Mobile world congress once again saw record crowds with 108,000+ professionals from all around the world, attending the show is one of the top-tier events you can go to and see what Andreessen Horowitz mean when they say that mobile is eating the world.

While we are not at the level of Sundar Pichai in an AI first world we are definitely living in a mobile first world, and the extent of that mobile in terms of hours spent engaged and reach of the engagement from a world population perspective is astonishing.

Here are the key insights I picked up while at the show again this year:

Apps & Data

With app downloads reaching 224 billion in 2016 the world of gaming is still huge but apps have spread out much further and broader, including utilities, movies (Netflix), music (Spotify). But as these apps are getting more and more data intensive the pressure has been put on to the Telco’s to increase data limits or to go mobile first and have apps pre-installed into the handset OS.

You can clearly see why Telco’s are looking to get a closer relationship with the data being transmitted through there networks and handsets. With this data Telco’s can start to monetise further by creating there own data management platforms to enrich supply side platform inventory based on behavioural data. It’s one way that the industry can fight back against the 90% of online advertising revenue being collected by Facebook and Google.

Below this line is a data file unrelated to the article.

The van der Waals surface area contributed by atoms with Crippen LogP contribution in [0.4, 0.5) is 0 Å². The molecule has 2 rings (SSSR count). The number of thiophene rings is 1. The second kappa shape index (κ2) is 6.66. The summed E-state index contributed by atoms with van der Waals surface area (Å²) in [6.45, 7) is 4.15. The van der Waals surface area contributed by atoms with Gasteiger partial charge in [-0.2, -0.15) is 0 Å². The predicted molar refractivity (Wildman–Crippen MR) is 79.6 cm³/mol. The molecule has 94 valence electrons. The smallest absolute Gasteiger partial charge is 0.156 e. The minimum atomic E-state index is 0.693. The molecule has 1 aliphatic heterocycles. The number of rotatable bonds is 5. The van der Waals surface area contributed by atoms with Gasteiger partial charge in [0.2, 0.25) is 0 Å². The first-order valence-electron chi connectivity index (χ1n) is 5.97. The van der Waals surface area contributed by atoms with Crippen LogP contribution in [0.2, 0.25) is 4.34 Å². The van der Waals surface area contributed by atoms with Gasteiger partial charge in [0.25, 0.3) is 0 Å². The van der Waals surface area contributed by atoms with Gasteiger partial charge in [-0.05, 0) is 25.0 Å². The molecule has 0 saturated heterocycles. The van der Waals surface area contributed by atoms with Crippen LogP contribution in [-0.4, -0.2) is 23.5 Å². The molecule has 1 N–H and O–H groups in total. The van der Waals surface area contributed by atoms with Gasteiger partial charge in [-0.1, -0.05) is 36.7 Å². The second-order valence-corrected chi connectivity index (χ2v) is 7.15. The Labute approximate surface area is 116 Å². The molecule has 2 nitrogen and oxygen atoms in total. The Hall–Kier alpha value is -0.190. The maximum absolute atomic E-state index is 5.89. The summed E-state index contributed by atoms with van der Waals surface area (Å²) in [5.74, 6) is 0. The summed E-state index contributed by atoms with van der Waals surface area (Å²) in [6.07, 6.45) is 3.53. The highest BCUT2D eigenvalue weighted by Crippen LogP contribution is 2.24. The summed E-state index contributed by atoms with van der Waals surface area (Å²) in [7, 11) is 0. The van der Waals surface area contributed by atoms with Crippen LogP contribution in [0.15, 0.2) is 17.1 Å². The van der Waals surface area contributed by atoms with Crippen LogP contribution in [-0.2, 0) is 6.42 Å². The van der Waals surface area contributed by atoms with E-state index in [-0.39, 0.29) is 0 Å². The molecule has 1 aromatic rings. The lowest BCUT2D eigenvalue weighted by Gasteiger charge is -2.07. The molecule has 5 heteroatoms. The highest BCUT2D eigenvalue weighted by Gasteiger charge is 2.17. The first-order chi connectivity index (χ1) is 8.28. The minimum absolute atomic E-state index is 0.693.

Video

Mobile video is right now is the fastest growing part of the market. Supply initially outstripped demand due to logistics however that with the exponential rise in mobile technology the demand is now equally as hot. Why? Because video advertising works. Works very well if you look at the data.

Video has been adding in all the dimensions that static misses and the addition of those elements is causing a mass influx of app downloads, brand engagement and retention while costing dramatically less CPM’s than mass broadcasting TV.

Robots

I have spoke before about the impending take over of smart robots automating to execute on everything better than a human being, and over the past few years it still felt like a ‘future’ thing.

This was the first show I have been to where I felt the power of exponential technologies converging.

For example there were robots reading emotions, others playing the drums like the next Travis Barker, and the famous NAO robot tapping into artificial intelligence to give thought out answers to complex questions.

As always the networking, learning (favourite keynote) and parties in Barcelona was first-rate and would recommend anyone in the mobile sphere to get out there if you can.